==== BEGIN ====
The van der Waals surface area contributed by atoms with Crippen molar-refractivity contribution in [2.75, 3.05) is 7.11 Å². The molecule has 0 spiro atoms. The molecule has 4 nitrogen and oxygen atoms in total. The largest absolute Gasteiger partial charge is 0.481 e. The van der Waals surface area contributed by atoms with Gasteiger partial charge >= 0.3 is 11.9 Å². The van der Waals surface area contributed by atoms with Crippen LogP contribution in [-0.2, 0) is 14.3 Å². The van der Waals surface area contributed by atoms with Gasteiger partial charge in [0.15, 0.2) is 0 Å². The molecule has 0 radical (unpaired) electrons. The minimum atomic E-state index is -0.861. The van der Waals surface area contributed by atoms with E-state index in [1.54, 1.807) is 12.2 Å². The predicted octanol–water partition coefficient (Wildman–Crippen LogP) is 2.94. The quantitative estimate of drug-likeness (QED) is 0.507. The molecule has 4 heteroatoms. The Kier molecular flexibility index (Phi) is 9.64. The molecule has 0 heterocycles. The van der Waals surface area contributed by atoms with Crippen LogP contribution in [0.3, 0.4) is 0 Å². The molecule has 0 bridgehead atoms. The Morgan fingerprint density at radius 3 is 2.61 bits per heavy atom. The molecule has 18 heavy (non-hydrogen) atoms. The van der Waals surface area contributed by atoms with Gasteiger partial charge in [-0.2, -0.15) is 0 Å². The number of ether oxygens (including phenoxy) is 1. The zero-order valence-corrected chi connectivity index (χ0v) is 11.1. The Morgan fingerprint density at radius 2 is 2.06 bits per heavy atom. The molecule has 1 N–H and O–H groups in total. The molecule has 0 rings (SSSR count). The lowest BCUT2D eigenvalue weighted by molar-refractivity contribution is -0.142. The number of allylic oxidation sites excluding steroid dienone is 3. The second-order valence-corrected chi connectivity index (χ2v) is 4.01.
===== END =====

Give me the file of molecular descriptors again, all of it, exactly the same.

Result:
The van der Waals surface area contributed by atoms with Crippen molar-refractivity contribution in [2.75, 3.05) is 7.11 Å². The molecule has 0 spiro atoms. The molecule has 4 nitrogen and oxygen atoms in total. The largest absolute Gasteiger partial charge is 0.481 e. The van der Waals surface area contributed by atoms with Gasteiger partial charge >= 0.3 is 11.9 Å². The van der Waals surface area contributed by atoms with Crippen LogP contribution in [-0.2, 0) is 14.3 Å². The van der Waals surface area contributed by atoms with Gasteiger partial charge in [0.15, 0.2) is 0 Å². The molecule has 0 radical (unpaired) electrons. The minimum atomic E-state index is -0.861. The van der Waals surface area contributed by atoms with E-state index in [1.54, 1.807) is 12.2 Å². The predicted octanol–water partition coefficient (Wildman–Crippen LogP) is 2.94. The quantitative estimate of drug-likeness (QED) is 0.507. The molecule has 4 heteroatoms. The Kier molecular flexibility index (Phi) is 9.64. The molecule has 0 heterocycles. The van der Waals surface area contributed by atoms with Crippen LogP contribution in [0.3, 0.4) is 0 Å². The molecule has 0 bridgehead atoms. The Morgan fingerprint density at radius 3 is 2.61 bits per heavy atom. The molecule has 18 heavy (non-hydrogen) atoms. The van der Waals surface area contributed by atoms with Gasteiger partial charge in [-0.2, -0.15) is 0 Å². The number of ether oxygens (including phenoxy) is 1. The zero-order valence-corrected chi connectivity index (χ0v) is 11.1. The Morgan fingerprint density at radius 2 is 2.06 bits per heavy atom. The molecule has 1 N–H and O–H groups in total. The molecule has 0 rings (SSSR count). The lowest BCUT2D eigenvalue weighted by molar-refractivity contribution is -0.142. The number of allylic oxidation sites excluding steroid dienone is 3. The second-order valence-corrected chi connectivity index (χ2v) is 4.01.